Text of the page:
The next 8 bars are for three distinct movements. Half figure eight is 8 steps. Circle half is 4 steps, then the sides lead in above them — you don't lead in while they're circling and then wait for 4 beats. Some people find this disorientating, particularly in later turns of the dance. Perhaps they feel it should be symmetrical — the people leading in should either split two people or should themselves separate, one to each end of the line. But that's not how I wrote it! Rather than feel hard done by, you might just as well accept it — I'm not going to change it now. If I'm being walked through a dance, I tend to notice the unusual bits, because they're the ones which will catch me out. People who see the walkthrough as a chance to chat up their partner are at a distinct disadvantage here. Anyway, let's think through those three movements and their timing.
Listen to the next 10 bars.
The start of the next bit goes into the minor. You don't need to be a musician to hear that this is something different — and the fall back in lines is quite different from what's gone before; the whole set moving together. Many people seem incapable of falling back a double, even if there's plenty of room. It really is 3 steps and together, just like Up a Double. After the previous movement you should be poised, ready to sweep back in your lines — again, not too soon and not too late. The set and cross over are OK. The three changes are OK if you face the right direction. The most disorientating part is getting back into two lines so that the middles can circle half-way; I've deliberately given 4 bars for the circle — two to panic and two to do the move. Again the minor music for the lines falling back. And again the three changes are OK if you face the right direction, but lots of people don't, even though I keep emphasising “face your partner”. I think part of the problem is that many dancers aren't aware of other people — even their own partner if he or she isn't dancing with them at that moment. I say “Face your partner” and I can see you all struggling with this novel concept. Surely if you're dancing with a partner you should be aware of them almost all the time. Do you actually notice that in Fandango while you're doing a figure of eight round one couple your partner is doing one round the other couple?! I'll be talking more about “Dancing with a Partner” and “Dancing in a Set” at Chippenham. Anyway, let's dance it again and see if things improve.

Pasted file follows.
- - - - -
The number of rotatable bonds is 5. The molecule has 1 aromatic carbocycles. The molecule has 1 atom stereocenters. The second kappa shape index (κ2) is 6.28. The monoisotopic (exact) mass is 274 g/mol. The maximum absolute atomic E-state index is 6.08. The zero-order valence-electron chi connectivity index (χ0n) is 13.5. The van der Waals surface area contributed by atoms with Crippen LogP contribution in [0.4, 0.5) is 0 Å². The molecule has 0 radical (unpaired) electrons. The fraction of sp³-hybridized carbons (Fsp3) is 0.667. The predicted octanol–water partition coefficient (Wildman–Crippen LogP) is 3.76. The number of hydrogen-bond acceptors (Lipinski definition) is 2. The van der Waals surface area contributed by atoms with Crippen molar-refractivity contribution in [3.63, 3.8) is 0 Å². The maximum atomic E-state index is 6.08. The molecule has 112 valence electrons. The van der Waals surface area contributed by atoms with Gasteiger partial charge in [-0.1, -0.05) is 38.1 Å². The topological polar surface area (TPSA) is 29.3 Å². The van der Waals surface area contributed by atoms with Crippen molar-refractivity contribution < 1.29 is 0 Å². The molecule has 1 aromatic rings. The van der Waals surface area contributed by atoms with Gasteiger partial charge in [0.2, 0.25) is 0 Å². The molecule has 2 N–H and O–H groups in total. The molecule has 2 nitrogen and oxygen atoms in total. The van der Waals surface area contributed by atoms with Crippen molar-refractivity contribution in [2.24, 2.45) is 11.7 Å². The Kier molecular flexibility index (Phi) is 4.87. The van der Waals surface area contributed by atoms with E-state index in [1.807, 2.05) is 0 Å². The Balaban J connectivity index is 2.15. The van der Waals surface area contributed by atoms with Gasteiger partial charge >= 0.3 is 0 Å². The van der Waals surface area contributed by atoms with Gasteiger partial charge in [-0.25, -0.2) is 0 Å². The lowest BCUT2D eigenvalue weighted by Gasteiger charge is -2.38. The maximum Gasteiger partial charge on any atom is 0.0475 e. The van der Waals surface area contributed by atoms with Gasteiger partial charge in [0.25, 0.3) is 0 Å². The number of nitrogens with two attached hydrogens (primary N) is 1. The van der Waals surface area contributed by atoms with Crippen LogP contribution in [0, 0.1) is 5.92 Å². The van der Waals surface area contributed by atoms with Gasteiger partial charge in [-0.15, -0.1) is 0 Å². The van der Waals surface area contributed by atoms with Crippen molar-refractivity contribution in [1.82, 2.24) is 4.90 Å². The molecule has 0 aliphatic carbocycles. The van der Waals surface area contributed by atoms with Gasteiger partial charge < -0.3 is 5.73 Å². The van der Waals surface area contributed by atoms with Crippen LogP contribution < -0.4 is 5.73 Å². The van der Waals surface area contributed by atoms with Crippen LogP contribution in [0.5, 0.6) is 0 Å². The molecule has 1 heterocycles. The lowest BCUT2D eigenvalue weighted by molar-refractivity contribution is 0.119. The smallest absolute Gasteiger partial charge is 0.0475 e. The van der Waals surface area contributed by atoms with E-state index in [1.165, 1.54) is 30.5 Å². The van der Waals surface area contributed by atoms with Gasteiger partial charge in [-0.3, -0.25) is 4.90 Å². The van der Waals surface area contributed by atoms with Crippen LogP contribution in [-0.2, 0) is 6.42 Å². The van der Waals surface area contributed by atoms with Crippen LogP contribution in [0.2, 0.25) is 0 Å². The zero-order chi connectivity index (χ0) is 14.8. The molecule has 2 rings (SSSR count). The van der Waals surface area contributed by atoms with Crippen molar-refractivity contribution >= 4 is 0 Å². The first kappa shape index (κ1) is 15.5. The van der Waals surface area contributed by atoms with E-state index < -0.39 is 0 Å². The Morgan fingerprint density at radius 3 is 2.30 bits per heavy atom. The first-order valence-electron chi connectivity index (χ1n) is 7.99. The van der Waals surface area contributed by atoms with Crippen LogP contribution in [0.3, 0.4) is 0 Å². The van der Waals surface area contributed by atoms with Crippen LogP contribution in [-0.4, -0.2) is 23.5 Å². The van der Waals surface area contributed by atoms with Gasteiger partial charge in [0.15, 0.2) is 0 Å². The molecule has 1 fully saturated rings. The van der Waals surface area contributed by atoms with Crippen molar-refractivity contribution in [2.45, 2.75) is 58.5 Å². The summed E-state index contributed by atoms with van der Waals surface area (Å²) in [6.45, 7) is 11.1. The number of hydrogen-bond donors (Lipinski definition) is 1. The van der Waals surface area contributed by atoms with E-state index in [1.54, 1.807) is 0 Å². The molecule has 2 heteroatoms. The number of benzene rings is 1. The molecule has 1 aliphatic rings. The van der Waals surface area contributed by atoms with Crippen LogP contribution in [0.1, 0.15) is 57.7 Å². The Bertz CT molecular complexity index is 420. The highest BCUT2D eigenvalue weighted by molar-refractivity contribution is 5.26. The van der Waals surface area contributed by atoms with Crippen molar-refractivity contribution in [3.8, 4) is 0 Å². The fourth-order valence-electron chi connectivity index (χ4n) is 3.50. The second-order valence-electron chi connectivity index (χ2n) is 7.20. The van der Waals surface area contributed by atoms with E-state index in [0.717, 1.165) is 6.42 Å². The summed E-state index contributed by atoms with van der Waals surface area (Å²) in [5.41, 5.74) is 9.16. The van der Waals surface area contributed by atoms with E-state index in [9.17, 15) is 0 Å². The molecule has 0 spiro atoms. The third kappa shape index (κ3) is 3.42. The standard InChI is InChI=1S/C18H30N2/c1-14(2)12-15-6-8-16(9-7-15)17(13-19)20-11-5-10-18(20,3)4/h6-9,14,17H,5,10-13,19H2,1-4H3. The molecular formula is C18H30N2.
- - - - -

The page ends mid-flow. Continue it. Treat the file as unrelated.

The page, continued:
The style in a contra is to move positively and to give weight. This is a busy dance — there are three swings in each turn of the dance and you're never out! Contra dancers in the States love swinging and expect almost every contra to have two swings — which they go at with tremendous energy and enthusiasm, sometimes oblivious of the fact that by now they should have done a couple of other moves! I notice that whenever John Krumm walks through a contra, after the swing he says: “Stop swinging”. If you're not mad on swinging you can do it slowly, you can use a walked swing rather than a pivot (buzz step), but you must use up the music — I hate it when the couple next to me do one turn around and then stand there with their hands out waiting for me to join the long line.
Giving weight is particularly vital in the Do Paso, where you have three moves in the time of two. The men are doing more work, but the ladies can help by moving in as the man approaches and giving him the correct hand, rather than him trying to move her from a standing start. And do keep going at the ends of the set.
This one is in the Country Dance Book New Series, but I use a version by (I believe) Barbara Kinsman which starts: Ones set, then cast as the twos lead up; ones set again and cast as the threes lead up, then twos repeat all this. I think this has two advantages over the Kennedys' version. It gets the ones naturally into middle place, and because it's a reverse progression you don't have to add “and the ones lead to the bottom” to convert it from triple minor to three-couple.